Home ENGINEERING Lockheed Flatbed Pickup Cargo Plane Concept

Lockheed Flatbed Pickup Cargo Plane Concept


This is the ultimate cargo plane. It has no fuselage and can carry huge oversized cargo like an american pickup truck,It was designed to Switch to military operations in a heart beat, and was even able to load nearly 200 passengers – sometimes even not at the gate! And best yet, it was cheaper than any other equivalent plane of its time. But this strange concept was never built, and left us scratching our heads why. It’s time to meet the Lockheed Flatbed!

source/image(PrtSc): Found And Explained

According to the Lockheed design, the flatbed or open-air section would be used to haul cargo containers, outside vehicles or machinery. In fact, most of the cargo would be housed in removable modules, much like the huge containers stacked on the cargo ships that ply the world’s oceans.Importantly, the Flatbed design also allowed for passengers on board, who would be sat in a removable module. The passenger module could be the same size as the cargo hold area or fairing.//Watch the video from Found And Explained:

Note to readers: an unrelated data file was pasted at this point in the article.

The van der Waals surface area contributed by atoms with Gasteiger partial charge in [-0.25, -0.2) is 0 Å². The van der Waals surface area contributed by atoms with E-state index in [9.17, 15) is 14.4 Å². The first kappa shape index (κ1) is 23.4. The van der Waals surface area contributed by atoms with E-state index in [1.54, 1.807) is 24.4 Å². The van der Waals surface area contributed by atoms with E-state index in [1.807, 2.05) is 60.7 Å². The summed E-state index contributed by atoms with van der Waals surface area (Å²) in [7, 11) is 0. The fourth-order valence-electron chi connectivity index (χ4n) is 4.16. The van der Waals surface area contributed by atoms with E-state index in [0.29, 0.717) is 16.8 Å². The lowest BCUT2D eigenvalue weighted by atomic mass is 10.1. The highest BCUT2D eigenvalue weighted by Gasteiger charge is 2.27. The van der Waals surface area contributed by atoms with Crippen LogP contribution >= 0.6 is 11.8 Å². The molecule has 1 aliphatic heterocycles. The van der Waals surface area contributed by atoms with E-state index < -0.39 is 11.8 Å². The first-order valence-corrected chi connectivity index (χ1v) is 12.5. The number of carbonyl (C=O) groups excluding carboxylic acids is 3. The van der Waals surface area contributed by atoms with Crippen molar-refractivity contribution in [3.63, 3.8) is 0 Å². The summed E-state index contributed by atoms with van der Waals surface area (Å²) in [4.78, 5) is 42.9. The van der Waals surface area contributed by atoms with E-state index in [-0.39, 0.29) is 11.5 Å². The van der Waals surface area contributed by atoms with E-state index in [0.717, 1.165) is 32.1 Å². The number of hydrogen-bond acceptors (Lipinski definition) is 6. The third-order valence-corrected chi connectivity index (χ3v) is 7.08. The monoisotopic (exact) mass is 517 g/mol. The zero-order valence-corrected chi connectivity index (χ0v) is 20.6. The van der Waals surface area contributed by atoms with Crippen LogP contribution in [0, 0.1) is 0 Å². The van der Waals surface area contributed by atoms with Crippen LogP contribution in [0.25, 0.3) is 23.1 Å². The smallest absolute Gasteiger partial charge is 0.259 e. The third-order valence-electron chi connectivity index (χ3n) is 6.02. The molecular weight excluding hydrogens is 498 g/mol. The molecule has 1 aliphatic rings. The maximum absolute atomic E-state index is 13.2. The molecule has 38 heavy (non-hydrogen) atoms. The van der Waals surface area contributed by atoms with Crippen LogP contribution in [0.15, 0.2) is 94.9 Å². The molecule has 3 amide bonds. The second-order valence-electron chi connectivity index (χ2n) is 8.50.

These passengers could be loaded conventionally at the airport gate, or just the model could be rolled up on a truck, then loaded onto the plane later. Passengers woul;d have been in a 3 dash 3 layoutout, with 20 seats in first and 160 in coach. Typical of a boeing 737 today.For airports that lacked ramp facilities, the plane could actually carry its own ramp to unload huge loads, as well protection against storms and sand.


Nevertheless, there were of course adverse aerodynamics to the Lockheed Flatbed design, due to it carrying cargo in the open, since an open section to an aircraft at altitude results in aerodynamic compromise. But Lockheed estimated that this would be a smaller penalty than having a big, bulky cabin when flying a half-empty aircraft. Some experts have pointed out that Lockheed’s concept would probably have required specialised loading facilities and equipment, such as loading ramps and loading cranes. via/read more: Found And Explained